0
$\begingroup$

Consider the function $r=f(\theta)$ in polar coordinates. The length of an arc of a circle is just $$S=\theta r$$ Where $r$ is the radius of the circle and $\theta$ is the angle that represents this arc. But since $r=f(\theta)$ and $\theta$ Should approach zero so that we can get the exact value of the arc, So $$\,dS=f(\theta)\,d\theta$$ Integrating from $\theta_1$ to $\theta_2$, we get : $$S=\int_{\theta_1}^{\theta_2} f(\theta)\,d\theta $$ But the actual formula for the length of a curve in polar coordinates is $$\int_{\theta_1}^{\theta_2} \sqrt{f^2(\theta)+f’(\theta)^2}\,d\theta.$$

I know that my approach isn’t rigorous enough, but it’s is still reasonable, so why it is different from the actual formula?

$\endgroup$
5
  • 1
    $\begingroup$ No contradiction ! The polar equation of a circle is $f(\theta)=R$ (constant), therefore $f'(\theta)=0$ disappears in the computation of the integral... $\endgroup$
    – Jean Marie
    Apr 11, 2021 at 22:14
  • $\begingroup$ No, i’ve tried to find a general equation for the length of a curve in polar, not just the length of a circle. The computations of the arc length of a circle were in order to approximate the arc length of a function in polar. @JeanMarie $\endgroup$
    – PNT
    Apr 11, 2021 at 22:20
  • $\begingroup$ I insist : I was right at the heart of your issue: you have infered "your" rule of arc lngth computation because it was working for the circle, but the other formula works also for the circle because terms $f'(\theta)$ is zero... $\endgroup$
    – Jean Marie
    Apr 11, 2021 at 22:26
  • 1
    $\begingroup$ Well, we can the difference between the two formulas just be computing the arc length of an arbitrary function in polar.@JeanMarie $\endgroup$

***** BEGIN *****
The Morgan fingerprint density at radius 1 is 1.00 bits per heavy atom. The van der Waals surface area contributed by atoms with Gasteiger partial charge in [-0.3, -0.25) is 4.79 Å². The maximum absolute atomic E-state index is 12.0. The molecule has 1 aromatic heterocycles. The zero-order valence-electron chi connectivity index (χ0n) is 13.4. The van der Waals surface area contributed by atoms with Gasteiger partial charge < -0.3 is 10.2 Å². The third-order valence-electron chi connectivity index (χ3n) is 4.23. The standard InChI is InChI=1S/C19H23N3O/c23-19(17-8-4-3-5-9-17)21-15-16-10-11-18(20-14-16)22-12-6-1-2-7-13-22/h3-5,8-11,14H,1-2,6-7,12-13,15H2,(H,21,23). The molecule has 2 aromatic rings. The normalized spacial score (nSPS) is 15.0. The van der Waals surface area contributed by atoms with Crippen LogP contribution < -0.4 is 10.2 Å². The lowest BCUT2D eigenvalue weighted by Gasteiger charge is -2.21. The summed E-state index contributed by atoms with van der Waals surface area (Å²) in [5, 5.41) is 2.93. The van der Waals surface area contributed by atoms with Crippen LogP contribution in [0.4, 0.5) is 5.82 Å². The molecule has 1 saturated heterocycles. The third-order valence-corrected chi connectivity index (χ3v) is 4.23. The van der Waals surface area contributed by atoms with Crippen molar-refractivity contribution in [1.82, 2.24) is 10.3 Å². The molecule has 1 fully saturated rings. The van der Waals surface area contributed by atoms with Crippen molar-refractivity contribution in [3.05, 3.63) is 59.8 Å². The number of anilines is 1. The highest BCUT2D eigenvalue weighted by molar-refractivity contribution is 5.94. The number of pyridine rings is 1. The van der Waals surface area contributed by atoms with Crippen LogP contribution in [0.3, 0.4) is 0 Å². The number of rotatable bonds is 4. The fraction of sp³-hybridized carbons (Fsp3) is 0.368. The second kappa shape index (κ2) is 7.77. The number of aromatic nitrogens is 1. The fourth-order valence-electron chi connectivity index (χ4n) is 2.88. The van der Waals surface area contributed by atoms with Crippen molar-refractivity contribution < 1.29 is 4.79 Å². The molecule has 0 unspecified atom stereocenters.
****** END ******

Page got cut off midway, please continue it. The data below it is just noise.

– PNT
    Apr 11, 2021 at 22:29
  • 2
    $\begingroup$ You've noticed a polar coordinates version of the staircase paradox. $\endgroup$ Apr 12, 2021 at 17:53

1 Answer 1

1
$\begingroup$

Your equation for $dS$ is incorrect. In polar coordinates the differential length would be $f(\theta) d\theta$ only if $r$ is a constant. If you draw a little diagram you'll see that, in fact, the differential element of length is given by

$$dS=\sqrt{f^2+ \bigg(\frac{df}{d\theta}\bigg)^2}\ d\theta$$

$\endgroup$
2
  • $\begingroup$ I didn’t get it, why r should be a constant ?, $r=f(\theta)$ Then $r$ will change with respect to $theta$, ?? @CyeWaldman $\endgroup$
    – PNT
    Apr 12, 2021 at 22:45
  • $\begingroup$ What I said is that $dS=f(\theta)d\theta$ only when $r$ is constant. Otherwise it is as I indicated above. You can derive this by starting from $(dS/d\theta)^2=(dx/d\theta)^2+(dy/d\theta)^2$ and taking $x=r\cos\theta\ \text{&} \ y=r\sin\theta$. $\endgroup$ Apr 13, 2021 at 15:37

You must log in to answer this question.

Not the answer you're looking for? Browse other questions tagged .